transits 39, photograph
“A piece of art is the surface expression of a life lived within productive patterns.”
David Bayles and Ted Orland, Art & Fear
Do you have productive patterns in your life that enable you to more produce art more easily?
The authors emphasize the importance of making a lot of art, quantity breeds quality and perfection is an aim that gets in the way. This is certainly true in photography – good photographers shoot all the time. Your own work teaches you what you need to do next, that’s it’s main purpose in fact.
So it’s a good idea to figure out what strategies, techniques, tricks, habits and rituals facilitate you making more art. It might be something very idiosynchratic that seems a little obsessive-compulsive. It might be a particular form that is the gateway for you to make art. The authors cite Chopin’s fascination with Mazurkas – some might have advised him to try something else, but the consistency of the form allowed him freedom to roam creatively and prodigiously. Making a series, photographing the same subject over and over in different ways, is another method of expediting production.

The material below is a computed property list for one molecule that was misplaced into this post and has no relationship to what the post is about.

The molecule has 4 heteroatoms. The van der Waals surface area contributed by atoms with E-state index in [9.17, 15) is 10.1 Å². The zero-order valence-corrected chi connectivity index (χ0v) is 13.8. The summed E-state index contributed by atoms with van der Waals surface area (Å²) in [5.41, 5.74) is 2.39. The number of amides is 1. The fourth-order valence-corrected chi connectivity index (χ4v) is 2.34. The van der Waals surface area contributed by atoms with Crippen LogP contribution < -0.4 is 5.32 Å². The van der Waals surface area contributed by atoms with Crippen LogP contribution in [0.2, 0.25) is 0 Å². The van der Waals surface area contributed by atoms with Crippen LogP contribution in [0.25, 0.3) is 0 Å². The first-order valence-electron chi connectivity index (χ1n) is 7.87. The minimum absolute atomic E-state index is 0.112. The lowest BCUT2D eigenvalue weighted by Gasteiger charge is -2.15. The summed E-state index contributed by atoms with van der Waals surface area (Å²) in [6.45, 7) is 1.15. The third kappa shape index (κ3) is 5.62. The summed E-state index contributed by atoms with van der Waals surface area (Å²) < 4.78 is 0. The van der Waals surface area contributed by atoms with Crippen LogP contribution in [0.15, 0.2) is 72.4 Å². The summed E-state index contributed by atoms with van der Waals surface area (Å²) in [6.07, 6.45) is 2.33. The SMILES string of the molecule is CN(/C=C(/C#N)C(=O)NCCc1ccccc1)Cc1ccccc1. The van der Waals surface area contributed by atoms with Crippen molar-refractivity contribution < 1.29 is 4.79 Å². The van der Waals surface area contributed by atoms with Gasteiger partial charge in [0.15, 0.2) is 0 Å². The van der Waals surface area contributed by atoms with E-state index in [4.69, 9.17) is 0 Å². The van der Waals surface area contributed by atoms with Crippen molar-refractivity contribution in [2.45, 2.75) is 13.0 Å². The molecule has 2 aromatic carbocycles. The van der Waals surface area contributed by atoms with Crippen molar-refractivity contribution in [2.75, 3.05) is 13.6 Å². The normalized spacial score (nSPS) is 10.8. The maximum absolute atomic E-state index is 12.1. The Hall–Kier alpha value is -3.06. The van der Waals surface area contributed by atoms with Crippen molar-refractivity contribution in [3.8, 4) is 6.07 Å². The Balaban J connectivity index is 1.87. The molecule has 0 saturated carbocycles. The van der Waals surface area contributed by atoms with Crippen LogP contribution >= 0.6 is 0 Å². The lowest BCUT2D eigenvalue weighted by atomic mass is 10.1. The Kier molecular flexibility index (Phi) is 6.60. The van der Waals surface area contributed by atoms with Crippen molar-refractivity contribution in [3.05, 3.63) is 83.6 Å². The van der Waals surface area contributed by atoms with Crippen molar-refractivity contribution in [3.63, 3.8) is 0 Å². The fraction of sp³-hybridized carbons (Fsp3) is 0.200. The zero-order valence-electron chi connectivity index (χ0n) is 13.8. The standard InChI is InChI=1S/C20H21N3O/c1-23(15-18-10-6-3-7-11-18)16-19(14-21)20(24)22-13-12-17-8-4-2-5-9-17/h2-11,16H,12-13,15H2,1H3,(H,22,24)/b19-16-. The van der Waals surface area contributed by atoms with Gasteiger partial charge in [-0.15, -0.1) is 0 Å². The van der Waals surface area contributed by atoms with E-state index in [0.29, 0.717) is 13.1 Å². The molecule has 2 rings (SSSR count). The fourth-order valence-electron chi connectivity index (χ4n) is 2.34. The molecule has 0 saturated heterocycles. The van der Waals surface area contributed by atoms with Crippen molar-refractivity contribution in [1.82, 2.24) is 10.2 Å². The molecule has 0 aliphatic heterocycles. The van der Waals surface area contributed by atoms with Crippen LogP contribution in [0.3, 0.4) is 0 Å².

Constraint can be an impetus to creativity. You don’t have to reinvent yourself with each piece, you can narrow the focus of your imagination, honing it’s edge so it cuts through the inevitable impediments that arise in the face of artmaking.
Of course, just making a lot of art, while necessary, isn’t sufficient. You have to examine what you create, look for what has worked and what hasn’t. Everything you need to know to make your next piece of art is contained in all the art you’ve made so far. No one else can teach you more than is there.